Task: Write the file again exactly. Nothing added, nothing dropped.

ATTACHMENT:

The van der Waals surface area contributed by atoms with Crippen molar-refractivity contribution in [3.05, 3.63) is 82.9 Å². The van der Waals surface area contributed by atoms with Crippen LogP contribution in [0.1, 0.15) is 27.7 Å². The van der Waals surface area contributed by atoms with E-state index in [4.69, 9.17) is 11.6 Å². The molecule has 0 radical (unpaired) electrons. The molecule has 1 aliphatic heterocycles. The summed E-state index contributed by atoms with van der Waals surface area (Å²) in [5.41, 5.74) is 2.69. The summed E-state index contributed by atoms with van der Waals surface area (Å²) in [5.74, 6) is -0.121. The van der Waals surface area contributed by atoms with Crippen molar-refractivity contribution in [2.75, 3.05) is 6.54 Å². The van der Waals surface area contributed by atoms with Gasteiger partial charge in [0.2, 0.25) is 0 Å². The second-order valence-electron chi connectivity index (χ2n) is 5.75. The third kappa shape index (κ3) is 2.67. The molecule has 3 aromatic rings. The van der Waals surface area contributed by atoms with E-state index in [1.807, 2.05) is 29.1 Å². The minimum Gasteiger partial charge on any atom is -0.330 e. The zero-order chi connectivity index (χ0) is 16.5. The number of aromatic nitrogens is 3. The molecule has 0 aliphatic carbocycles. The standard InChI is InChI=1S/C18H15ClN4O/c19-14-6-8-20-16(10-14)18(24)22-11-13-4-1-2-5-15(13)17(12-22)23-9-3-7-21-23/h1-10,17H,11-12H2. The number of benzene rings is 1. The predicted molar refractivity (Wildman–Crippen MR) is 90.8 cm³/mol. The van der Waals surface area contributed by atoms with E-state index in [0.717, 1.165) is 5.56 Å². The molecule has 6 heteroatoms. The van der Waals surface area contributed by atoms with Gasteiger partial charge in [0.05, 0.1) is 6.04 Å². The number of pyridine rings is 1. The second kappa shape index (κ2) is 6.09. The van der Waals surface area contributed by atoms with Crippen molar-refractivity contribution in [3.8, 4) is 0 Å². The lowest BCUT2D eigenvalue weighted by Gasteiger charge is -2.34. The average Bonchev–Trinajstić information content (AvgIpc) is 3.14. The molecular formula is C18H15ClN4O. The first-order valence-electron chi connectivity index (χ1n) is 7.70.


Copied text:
The van der Waals surface area contributed by atoms with Crippen molar-refractivity contribution in [3.05, 3.63) is 82.9 Å². The van der Waals surface area contributed by atoms with Crippen LogP contribution in [0.1, 0.15) is 27.7 Å². The van der Waals surface area contributed by atoms with E-state index in [4.69, 9.17) is 11.6 Å². The molecule has 0 radical (unpaired) electrons. The molecule has 1 aliphatic heterocycles. The summed E-state index contributed by atoms with van der Waals surface area (Å²) in [5.41, 5.74) is 2.69. The summed E-state index contributed by atoms with van der Waals surface area (Å²) in [5.74, 6) is -0.121. The van der Waals surface area contributed by atoms with Crippen molar-refractivity contribution in [2.75, 3.05) is 6.54 Å². The van der Waals surface area contributed by atoms with Gasteiger partial charge in [0.2, 0.25) is 0 Å². The second-order valence-electron chi connectivity index (χ2n) is 5.75. The third kappa shape index (κ3) is 2.67. The molecule has 3 aromatic rings. The van der Waals surface area contributed by atoms with E-state index in [1.807, 2.05) is 29.1 Å². The minimum Gasteiger partial charge on any atom is -0.330 e. The zero-order chi connectivity index (χ0) is 16.5. The number of aromatic nitrogens is 3. The molecule has 0 aliphatic carbocycles. The standard InChI is InChI=1S/C18H15ClN4O/c19-14-6-8-20-16(10-14)18(24)22-11-13-4-1-2-5-15(13)17(12-22)23-9-3-7-21-23/h1-10,17H,11-12H2. The number of benzene rings is 1. The predicted molar refractivity (Wildman–Crippen MR) is 90.8 cm³/mol. The van der Waals surface area contributed by atoms with E-state index in [0.717, 1.165) is 5.56 Å². The molecule has 6 heteroatoms. The van der Waals surface area contributed by atoms with Gasteiger partial charge in [0.05, 0.1) is 6.04 Å². The number of pyridine rings is 1. The second kappa shape index (κ2) is 6.09. The van der Waals surface area contributed by atoms with Crippen molar-refractivity contribution in [3.8, 4) is 0 Å². The lowest BCUT2D eigenvalue weighted by Gasteiger charge is -2.34. The average Bonchev–Trinajstić information content (AvgIpc) is 3.14. The molecular formula is C18H15ClN4O. The first-order valence-electron chi connectivity index (χ1n) is 7.70.